Ever wonder why Bobby Digital hasn’t sued the pants off Puerto Rico? If, as the story goes, the dembow rhythm that underpins the lion’s share of reggaeton tracks directly derives from Shabba Ranks's "Dem Bow," an early 1990s song produced by Digital using a riddim built by Steely and Clevie, he’d seem to have quite a case.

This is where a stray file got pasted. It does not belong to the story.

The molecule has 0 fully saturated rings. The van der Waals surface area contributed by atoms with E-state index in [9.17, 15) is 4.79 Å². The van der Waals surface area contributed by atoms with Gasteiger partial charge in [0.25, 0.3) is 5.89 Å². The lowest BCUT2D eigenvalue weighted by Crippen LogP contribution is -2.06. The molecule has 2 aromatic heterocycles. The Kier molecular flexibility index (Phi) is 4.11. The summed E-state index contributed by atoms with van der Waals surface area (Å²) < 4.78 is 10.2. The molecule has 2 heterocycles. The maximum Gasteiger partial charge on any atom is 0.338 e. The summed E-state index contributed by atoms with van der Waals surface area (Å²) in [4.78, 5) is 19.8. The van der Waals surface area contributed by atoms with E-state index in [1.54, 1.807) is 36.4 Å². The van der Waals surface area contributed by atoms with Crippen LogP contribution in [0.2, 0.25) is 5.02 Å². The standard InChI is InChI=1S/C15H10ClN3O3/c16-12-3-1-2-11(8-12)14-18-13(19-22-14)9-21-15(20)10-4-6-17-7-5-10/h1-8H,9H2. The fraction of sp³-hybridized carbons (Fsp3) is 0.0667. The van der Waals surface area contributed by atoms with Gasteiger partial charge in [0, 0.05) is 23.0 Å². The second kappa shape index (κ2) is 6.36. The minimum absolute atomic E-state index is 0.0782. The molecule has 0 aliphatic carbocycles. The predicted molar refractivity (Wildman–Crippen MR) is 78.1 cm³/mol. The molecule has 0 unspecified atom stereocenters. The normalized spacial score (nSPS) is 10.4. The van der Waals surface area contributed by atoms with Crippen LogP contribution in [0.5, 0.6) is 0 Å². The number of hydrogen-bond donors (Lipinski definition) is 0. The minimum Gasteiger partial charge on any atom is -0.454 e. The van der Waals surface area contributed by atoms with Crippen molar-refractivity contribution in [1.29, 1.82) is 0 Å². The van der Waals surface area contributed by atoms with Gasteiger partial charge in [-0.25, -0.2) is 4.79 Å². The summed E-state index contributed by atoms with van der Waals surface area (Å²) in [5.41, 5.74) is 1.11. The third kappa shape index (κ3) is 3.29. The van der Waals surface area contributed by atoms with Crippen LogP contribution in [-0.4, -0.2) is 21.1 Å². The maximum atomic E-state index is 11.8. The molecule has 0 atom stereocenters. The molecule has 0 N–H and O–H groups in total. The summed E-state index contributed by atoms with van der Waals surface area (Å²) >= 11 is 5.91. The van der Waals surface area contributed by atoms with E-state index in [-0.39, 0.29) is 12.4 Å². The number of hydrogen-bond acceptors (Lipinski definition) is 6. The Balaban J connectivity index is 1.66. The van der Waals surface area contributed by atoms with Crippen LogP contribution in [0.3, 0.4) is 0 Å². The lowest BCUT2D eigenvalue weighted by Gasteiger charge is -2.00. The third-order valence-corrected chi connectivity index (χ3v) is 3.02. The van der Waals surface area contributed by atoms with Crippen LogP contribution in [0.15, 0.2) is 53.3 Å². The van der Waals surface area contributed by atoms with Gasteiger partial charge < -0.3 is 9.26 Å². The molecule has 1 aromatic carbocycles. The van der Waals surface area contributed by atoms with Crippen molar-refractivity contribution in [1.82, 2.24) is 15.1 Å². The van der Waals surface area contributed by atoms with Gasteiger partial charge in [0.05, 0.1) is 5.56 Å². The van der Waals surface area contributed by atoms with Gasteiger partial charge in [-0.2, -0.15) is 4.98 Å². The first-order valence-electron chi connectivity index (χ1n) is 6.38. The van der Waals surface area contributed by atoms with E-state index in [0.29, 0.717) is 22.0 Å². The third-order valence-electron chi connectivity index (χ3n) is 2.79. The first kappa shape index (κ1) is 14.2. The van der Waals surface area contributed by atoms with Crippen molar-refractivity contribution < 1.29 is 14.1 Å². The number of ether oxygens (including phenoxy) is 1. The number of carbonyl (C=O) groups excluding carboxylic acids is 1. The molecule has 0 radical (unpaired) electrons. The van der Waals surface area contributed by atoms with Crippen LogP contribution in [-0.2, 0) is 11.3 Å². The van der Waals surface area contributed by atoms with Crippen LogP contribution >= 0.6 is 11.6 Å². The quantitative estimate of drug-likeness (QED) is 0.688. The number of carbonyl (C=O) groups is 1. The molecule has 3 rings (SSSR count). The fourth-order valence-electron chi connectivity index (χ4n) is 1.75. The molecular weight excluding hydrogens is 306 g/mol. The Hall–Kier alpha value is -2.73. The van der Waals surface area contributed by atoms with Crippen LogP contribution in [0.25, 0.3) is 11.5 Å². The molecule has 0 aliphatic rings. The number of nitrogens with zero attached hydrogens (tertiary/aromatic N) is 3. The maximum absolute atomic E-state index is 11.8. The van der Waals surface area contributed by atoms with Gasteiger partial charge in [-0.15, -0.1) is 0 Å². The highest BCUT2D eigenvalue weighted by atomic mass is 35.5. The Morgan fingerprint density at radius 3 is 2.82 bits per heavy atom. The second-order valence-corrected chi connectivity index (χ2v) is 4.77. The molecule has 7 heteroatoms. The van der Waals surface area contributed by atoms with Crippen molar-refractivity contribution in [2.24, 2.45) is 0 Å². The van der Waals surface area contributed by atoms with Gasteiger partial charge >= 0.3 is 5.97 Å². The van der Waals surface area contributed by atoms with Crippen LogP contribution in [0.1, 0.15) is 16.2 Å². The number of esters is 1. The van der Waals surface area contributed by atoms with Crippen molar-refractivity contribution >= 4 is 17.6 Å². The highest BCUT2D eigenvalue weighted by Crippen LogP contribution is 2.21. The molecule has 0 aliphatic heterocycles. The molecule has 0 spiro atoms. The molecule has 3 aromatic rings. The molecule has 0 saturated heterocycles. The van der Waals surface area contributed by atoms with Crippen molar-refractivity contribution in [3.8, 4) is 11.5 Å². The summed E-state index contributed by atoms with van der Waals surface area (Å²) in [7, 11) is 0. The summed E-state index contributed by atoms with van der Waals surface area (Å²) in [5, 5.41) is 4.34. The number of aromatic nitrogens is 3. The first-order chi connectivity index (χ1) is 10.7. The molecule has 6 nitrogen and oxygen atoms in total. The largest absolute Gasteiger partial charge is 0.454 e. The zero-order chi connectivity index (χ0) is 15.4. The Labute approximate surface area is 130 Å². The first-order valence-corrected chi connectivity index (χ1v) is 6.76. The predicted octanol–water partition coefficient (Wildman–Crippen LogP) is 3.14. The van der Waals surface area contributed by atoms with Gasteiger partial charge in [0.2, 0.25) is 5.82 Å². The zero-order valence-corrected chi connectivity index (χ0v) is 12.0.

But what if the full story has yet to be told? It might help to explain why no cease and desist orders have silenced the sampled loop that lends reggaeton its trademark thump. Beyond questions of intellectual property, the untold history of dembow reveals why reggaeton is so widely embraced and deeply resonant. When we follow the path of the percussive pattern synonymous with reggaeton - for a while, Puerto Ricans referred to the genre itself as dembow - we trace a circuit connecting Kingston to Colón to New York to San Juan and eventually every other city in Latin America.